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DJI Phantom 4 Markets to Novice Users: Is this Safe?

Eric Lancheres
04.08.16
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The sexiest drone in its line: that's how DJI bills its new release, the DJI Phantom 4. And I'm not here to doubt that. I'm just asking if sexy is the best quality for a drone. Pamela Anderson's character on Baywatch may have been a sexy lifeguard, but did she know CPR?

The big draw of the Phantom 4 is its many automated processes that make it accessible to less- experienced users. Given the responsibilities of operating drones, coupled with a reticence on the part of the public and of regulators, is this such a great idea?

How Phantom 4 Flies Itself


So, how does all this automation work? Well, first, Phantom 4 has much better visualization capabilities than previous camera drones. It goes well beyond GPS, with, in addition to its main camera, front-facing optical sensors.

These are what allow the Phantom 4 to "see" obstacles and to automatically veer around them. With this wrinkle, a user can get close-up photos of blue jays, capture exhilarating video zipping between trees or skimming above the roof of an abandoned building.

But it goes way beyond that. Another key feature, TapFly mode makes things much less technical and makes the user much less of a pilot-by-proxy. In TapFly, the operator goes to his tablet, phone, etc., simply taps the screen, and thus sends the 4 humming in a particular direction. If the tap sends it straight at a wall, and all goes as planned, it will screech to a halt.

Great for Beginners: Great?


Now, my concerns over this automation don't center around how well they work. Some obstacles, it may not process as such, and it may not always have time to stop in front of an obstacle it can't veer around. But let's leave those issues aside for a moment and accept that whoever wants to own the 4 can deal with these issues.


Credit DJI

The problem is the "beginners" concept. Making flying easier and attracting users who haven't learned to actually pilot the drone is dangerous. Here's what some novice drone operators don't know: it all happens a lot faster than you think.

This is particularly true when you are just tapping a screen, sending the drone, perhaps, a lot farther than you realize. Keep in mind that the Phantom 4 includes a "sport mode," in which it can race at up to 45 mph and rise at as much as 20 feet per second. Also, the Obstacle Sensing System does not work in this mode, so if a user is in this mode (perhaps without even knowing it), there could be big trouble.

DJI comparison
Credit DJI Phantom 4

A Los Angeles Times writer, Mariel Garza, decided to test out a drone without the proper training and reports that she lost control "Within seconds." She writes, "I had no idea how far it could fly once it left my vicinity." Garza's drone slammed into a line of trees and fell a few days later due to high winds.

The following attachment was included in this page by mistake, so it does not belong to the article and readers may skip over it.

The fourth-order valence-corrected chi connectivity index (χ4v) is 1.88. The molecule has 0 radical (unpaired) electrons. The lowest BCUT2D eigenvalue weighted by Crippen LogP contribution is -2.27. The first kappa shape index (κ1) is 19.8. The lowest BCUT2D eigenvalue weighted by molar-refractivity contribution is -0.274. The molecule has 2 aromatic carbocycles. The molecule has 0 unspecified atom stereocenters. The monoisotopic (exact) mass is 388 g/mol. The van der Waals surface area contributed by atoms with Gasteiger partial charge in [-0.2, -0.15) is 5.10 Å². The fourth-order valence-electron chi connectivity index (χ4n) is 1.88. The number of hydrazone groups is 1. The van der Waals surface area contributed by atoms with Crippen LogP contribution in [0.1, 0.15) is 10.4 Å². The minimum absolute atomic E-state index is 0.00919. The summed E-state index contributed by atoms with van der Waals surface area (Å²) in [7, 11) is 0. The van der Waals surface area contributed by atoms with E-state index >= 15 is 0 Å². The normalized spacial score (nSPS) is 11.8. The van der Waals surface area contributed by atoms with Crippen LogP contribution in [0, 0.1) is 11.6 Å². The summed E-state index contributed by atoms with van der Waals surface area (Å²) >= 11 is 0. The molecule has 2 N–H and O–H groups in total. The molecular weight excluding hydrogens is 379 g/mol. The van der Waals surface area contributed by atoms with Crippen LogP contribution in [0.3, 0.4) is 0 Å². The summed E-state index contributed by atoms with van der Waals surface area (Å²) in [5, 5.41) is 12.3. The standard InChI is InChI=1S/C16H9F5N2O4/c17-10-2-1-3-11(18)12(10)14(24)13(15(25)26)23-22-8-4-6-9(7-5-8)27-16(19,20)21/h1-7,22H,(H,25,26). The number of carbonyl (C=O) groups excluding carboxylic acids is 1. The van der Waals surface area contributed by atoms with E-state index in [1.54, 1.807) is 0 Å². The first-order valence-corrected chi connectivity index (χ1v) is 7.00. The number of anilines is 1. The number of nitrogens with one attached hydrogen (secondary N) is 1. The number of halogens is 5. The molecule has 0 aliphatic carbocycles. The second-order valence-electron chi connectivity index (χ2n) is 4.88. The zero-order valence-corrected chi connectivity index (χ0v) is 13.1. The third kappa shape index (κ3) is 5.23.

But she made this flight in a residential area, so it would've been as likely for the plane to eventually make a dent in someone's home as the journalist tried a scary landing. The speed and agility with which these craft move make them harder to handle than most people can readily understand.

The Rule Book


That is partly why, as Garza's story shows, too many new users commit a major mistake: flying where they shouldn't. Even if common sense prevails and a hobbyist leaves residential areas, dangers remain. A lot of drone operators have a fondness for flying near airports. Now, regulations ban people from doing that—you can't get within five miles of airports.

But how many people know this? The New York Post reveals that, nationally, 650 drones were reported near airports from January to August of 2015. They often hang out near runways, and can also get sucked into the engine of a jet, which would cause a catastrophe.

Of course, the capabilities of the 4 also increase the likelihood of drones crashing into one another.
All of this leads to the question: should these drones be set up like video games? Should they be navigated by touch screens? Or, to put it another way, while the open market will have its way, will the outcomes of this freedom be positive?

The TapFly mode, early indicators show, is often used by kids, often with a parent standing next to them. This presents a bit of a barrier from reality—it's just a screen, and the scale is of course misleading. It would be all too easy for someone to be unaware of where he or she is really sending the craft.

Ultimately, it's common for products of all kinds to acquire new and better safety features throughout their lives. It may be the case that the Phantom 4's OSS will improve and that the touch screen can be tweaked to allow a finer granularity of control—a more realistic connection between the screen and reality.

However, the best thing people can do is to take safety into their own hands. Parents need to be well experienced with the piloting of any craft they put into the hands of their children. And users of all ages should ease in.

While the Phantom 4 can be used by beginners, perhaps the best way to remain safe is to treat it just the opposite. An automated craft like this may be best used only by more experienced users. We all owe it to the community of drone operators to not five each other a reputation as being disrespectful of the safety of others.

Image credit D. J. Hoffman via Flickr

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